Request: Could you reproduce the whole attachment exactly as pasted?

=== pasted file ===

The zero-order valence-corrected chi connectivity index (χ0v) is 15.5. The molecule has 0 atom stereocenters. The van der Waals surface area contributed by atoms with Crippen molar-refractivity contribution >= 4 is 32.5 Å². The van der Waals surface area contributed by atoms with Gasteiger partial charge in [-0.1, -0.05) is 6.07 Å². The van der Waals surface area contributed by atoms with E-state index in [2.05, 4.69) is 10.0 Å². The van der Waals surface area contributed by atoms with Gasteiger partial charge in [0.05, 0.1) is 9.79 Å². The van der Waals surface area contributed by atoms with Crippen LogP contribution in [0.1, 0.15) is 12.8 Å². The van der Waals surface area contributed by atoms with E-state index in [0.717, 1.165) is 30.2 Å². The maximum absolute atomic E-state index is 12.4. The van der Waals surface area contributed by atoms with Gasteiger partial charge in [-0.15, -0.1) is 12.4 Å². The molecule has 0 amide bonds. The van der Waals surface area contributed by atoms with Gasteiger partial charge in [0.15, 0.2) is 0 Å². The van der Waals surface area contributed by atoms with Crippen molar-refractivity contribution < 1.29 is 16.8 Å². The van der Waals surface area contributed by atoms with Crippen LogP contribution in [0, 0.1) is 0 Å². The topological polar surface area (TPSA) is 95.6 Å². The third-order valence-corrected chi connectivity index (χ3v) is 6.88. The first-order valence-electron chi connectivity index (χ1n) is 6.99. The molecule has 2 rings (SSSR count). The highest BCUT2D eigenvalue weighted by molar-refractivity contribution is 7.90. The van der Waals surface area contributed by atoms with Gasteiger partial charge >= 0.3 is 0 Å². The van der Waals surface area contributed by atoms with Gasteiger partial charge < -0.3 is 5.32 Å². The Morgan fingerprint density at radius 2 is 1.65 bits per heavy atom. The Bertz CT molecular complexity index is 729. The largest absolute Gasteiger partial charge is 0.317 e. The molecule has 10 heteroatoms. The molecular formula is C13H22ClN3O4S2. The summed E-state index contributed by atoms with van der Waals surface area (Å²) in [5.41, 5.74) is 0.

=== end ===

The zero-order valence-corrected chi connectivity index (χ0v) is 15.5. The molecule has 0 atom stereocenters. The van der Waals surface area contributed by atoms with Crippen molar-refractivity contribution >= 4 is 32.5 Å². The van der Waals surface area contributed by atoms with Gasteiger partial charge in [-0.1, -0.05) is 6.07 Å². The van der Waals surface area contributed by atoms with E-state index in [2.05, 4.69) is 10.0 Å². The van der Waals surface area contributed by atoms with Gasteiger partial charge in [0.05, 0.1) is 9.79 Å². The van der Waals surface area contributed by atoms with Crippen LogP contribution in [0.1, 0.15) is 12.8 Å². The van der Waals surface area contributed by atoms with E-state index in [0.717, 1.165) is 30.2 Å². The maximum absolute atomic E-state index is 12.4. The van der Waals surface area contributed by atoms with Gasteiger partial charge in [-0.15, -0.1) is 12.4 Å². The molecule has 0 amide bonds. The van der Waals surface area contributed by atoms with Gasteiger partial charge in [0.15, 0.2) is 0 Å². The van der Waals surface area contributed by atoms with Crippen molar-refractivity contribution < 1.29 is 16.8 Å². The van der Waals surface area contributed by atoms with Crippen LogP contribution in [0, 0.1) is 0 Å². The topological polar surface area (TPSA) is 95.6 Å². The third-order valence-corrected chi connectivity index (χ3v) is 6.88. The first-order valence-electron chi connectivity index (χ1n) is 6.99. The molecule has 2 rings (SSSR count). The highest BCUT2D eigenvalue weighted by molar-refractivity contribution is 7.90. The van der Waals surface area contributed by atoms with Gasteiger partial charge >= 0.3 is 0 Å². The van der Waals surface area contributed by atoms with Gasteiger partial charge < -0.3 is 5.32 Å². The Morgan fingerprint density at radius 2 is 1.65 bits per heavy atom. The Bertz CT molecular complexity index is 729. The largest absolute Gasteiger partial charge is 0.317 e. The molecule has 10 heteroatoms. The molecular formula is C13H22ClN3O4S2. The summed E-state index contributed by atoms with van der Waals surface area (Å²) in [5.41, 5.74) is 0.